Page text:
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The Japanese yen and Swiss franc gained only briefly on Thursday as currency traders showed little reaction to a wave of selling across stock markets, although China's offshore yuan hit a 22-month low on worries about an economic slowdown.
The euro recovered from Wednesday's two-month lows, before the European Central Bank's monetary policy meeting.
Despite the downturn by stocks, worries about corporate earnings growth and doubts about the global economy, forex investors only tiptoed into the yen and Swiss franc, two currencies historically bought during downturns.
"To a large extent, until today there had been a lack of reaction in the FX markets. We are starting to see this come through," said Christin Tuxen, FX strategist at Danske Bank.
Relatively small currency swings reflected how recent data had showed a "loss of momentum in global growth", Tuxen said, rather than a risk of recession or something serious enough to spook investors.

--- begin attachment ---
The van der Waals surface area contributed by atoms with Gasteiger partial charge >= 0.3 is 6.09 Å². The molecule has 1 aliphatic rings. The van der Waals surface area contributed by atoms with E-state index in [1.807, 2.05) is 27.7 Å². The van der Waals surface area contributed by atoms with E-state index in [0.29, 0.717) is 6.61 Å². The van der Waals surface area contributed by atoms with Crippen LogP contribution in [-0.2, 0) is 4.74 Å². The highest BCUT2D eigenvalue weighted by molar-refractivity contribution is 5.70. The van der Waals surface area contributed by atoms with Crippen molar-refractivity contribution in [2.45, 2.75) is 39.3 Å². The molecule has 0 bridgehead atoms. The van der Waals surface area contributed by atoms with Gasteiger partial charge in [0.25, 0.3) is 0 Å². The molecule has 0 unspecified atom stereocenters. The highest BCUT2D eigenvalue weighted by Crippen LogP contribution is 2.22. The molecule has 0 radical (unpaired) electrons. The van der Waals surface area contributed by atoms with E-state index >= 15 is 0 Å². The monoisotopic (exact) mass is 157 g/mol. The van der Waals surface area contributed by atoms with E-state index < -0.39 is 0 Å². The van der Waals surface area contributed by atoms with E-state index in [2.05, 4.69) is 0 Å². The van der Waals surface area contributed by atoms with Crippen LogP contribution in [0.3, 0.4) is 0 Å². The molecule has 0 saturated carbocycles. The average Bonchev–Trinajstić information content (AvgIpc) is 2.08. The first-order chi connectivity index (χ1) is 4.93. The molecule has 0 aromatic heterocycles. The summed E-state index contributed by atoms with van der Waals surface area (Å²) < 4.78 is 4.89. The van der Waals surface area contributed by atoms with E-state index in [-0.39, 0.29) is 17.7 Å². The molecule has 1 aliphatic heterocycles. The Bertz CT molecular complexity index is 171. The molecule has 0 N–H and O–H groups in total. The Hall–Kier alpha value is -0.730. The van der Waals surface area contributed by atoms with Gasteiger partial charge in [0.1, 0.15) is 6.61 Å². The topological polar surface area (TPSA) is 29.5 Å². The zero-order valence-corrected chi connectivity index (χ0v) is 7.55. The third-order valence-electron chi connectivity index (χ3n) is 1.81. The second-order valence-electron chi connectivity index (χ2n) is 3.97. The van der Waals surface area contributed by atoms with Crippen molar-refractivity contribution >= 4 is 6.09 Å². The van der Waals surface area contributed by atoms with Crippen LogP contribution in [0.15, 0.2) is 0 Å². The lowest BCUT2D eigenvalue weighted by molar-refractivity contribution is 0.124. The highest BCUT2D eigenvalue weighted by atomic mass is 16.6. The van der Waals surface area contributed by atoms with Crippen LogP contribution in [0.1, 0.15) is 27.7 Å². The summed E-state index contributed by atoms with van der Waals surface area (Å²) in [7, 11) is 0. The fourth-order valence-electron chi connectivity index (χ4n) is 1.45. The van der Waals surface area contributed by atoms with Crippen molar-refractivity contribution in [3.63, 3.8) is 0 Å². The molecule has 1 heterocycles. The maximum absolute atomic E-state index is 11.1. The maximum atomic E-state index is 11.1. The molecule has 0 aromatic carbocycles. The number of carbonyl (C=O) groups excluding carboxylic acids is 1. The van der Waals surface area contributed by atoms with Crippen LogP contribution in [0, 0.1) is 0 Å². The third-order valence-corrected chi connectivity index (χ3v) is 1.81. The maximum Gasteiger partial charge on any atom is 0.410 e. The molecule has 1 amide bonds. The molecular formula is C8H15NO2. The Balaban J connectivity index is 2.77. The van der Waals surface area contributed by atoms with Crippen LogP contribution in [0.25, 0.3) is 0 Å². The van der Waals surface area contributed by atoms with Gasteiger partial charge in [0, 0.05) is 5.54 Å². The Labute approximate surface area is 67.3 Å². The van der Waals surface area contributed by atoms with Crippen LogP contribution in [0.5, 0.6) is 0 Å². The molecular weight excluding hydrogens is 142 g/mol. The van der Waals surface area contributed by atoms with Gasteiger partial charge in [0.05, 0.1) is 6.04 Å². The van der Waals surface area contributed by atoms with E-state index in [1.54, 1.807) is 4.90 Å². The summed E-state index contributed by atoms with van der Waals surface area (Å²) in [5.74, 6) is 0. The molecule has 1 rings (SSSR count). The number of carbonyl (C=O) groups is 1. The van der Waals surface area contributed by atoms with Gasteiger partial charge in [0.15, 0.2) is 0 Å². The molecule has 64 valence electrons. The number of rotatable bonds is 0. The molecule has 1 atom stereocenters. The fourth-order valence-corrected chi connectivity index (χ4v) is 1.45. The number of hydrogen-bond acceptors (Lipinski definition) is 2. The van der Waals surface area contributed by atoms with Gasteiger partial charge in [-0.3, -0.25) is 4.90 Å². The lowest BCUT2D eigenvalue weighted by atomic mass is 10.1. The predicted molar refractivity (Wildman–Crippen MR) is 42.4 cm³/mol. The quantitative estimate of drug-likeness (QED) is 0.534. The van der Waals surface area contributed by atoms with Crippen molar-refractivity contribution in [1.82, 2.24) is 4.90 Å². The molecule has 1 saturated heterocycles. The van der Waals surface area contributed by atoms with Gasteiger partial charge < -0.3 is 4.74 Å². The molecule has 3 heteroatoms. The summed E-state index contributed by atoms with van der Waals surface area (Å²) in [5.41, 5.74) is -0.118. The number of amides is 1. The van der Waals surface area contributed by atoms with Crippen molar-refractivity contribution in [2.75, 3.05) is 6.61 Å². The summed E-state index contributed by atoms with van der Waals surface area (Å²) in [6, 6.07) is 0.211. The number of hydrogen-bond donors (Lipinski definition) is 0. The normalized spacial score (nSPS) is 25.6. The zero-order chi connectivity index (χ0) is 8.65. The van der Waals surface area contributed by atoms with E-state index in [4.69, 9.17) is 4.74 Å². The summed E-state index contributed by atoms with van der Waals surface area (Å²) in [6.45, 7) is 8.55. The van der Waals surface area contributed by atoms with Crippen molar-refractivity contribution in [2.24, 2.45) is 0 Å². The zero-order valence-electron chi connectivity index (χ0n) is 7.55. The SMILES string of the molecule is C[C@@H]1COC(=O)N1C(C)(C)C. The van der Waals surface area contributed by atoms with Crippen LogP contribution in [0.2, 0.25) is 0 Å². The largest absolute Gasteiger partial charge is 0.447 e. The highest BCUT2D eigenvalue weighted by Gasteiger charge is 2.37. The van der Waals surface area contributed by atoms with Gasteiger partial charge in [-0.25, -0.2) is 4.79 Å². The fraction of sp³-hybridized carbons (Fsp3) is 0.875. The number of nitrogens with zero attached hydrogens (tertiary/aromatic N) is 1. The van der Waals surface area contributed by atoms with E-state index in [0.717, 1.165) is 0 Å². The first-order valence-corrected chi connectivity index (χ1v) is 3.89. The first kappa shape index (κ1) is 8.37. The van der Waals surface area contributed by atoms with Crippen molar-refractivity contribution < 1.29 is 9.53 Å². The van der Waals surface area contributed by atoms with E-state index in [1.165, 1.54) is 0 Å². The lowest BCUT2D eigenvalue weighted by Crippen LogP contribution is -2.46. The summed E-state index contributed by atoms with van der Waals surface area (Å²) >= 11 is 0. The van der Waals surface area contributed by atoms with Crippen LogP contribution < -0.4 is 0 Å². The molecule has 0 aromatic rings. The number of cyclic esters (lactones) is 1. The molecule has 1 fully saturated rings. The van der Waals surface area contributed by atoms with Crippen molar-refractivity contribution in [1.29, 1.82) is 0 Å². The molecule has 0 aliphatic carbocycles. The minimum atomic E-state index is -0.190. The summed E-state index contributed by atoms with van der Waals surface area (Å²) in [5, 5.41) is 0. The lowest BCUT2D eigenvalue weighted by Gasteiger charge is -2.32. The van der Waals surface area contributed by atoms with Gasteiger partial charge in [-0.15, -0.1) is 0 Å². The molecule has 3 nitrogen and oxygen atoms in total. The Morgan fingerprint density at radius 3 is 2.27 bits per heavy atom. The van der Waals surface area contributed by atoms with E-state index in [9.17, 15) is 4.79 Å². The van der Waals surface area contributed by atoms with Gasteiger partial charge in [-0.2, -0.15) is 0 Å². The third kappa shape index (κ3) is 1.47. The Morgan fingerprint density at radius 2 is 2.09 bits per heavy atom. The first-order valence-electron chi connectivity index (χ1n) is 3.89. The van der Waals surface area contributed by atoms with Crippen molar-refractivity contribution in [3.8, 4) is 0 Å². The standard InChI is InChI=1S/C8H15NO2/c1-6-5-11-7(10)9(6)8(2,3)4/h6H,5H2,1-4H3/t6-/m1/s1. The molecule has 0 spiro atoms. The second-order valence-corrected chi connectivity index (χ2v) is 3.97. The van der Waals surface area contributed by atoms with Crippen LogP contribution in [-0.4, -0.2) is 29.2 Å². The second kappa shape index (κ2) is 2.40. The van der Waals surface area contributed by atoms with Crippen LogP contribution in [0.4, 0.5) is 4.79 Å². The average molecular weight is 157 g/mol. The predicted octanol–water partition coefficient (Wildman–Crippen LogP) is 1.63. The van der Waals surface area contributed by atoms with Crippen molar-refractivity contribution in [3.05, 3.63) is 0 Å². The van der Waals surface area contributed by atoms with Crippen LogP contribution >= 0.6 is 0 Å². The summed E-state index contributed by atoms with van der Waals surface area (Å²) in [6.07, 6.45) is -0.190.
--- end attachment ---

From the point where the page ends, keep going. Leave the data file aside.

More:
The yen rose as high as 111.82 versus the dollar, then retreated in European trading to settle at 112.275, flat on the day.
The Australian dollar, often viewed as a bellwether for global risk, rose 0.2 percent to $0.7074.
However, in a sign that the worries about global growth and particularly in China are beginning to bite, the offshore yuan hit its weakest since the start of January 2017, down 0.3 percent on the day at 6.9668.
Investors will be looking for any new guidance from the ECB at its meeting later on Thursday on a possible slowdown in growth, as well as the row between Brussels and Rome over Italy's budget plans.
The ECB is not expected to offer any surprises. Instead, it will confirm that quantitative easing is on track to end next year.
Morgan Stanley analysts said in a note that after recent falls in the single currency, euro/dollar may face a short squeeze if the ECB was surprisingly bullish.
"The global economy is continuing to face higher inflation and tightening capacity, suggesting that central banks may need to continue tightening even in the face of rising market volatility," they said.
Sterling recovered from six-week lows to $1.2906 after British Prime Minister Theresa May received a show of support from her Conservative Party before the next round of Brexit talks.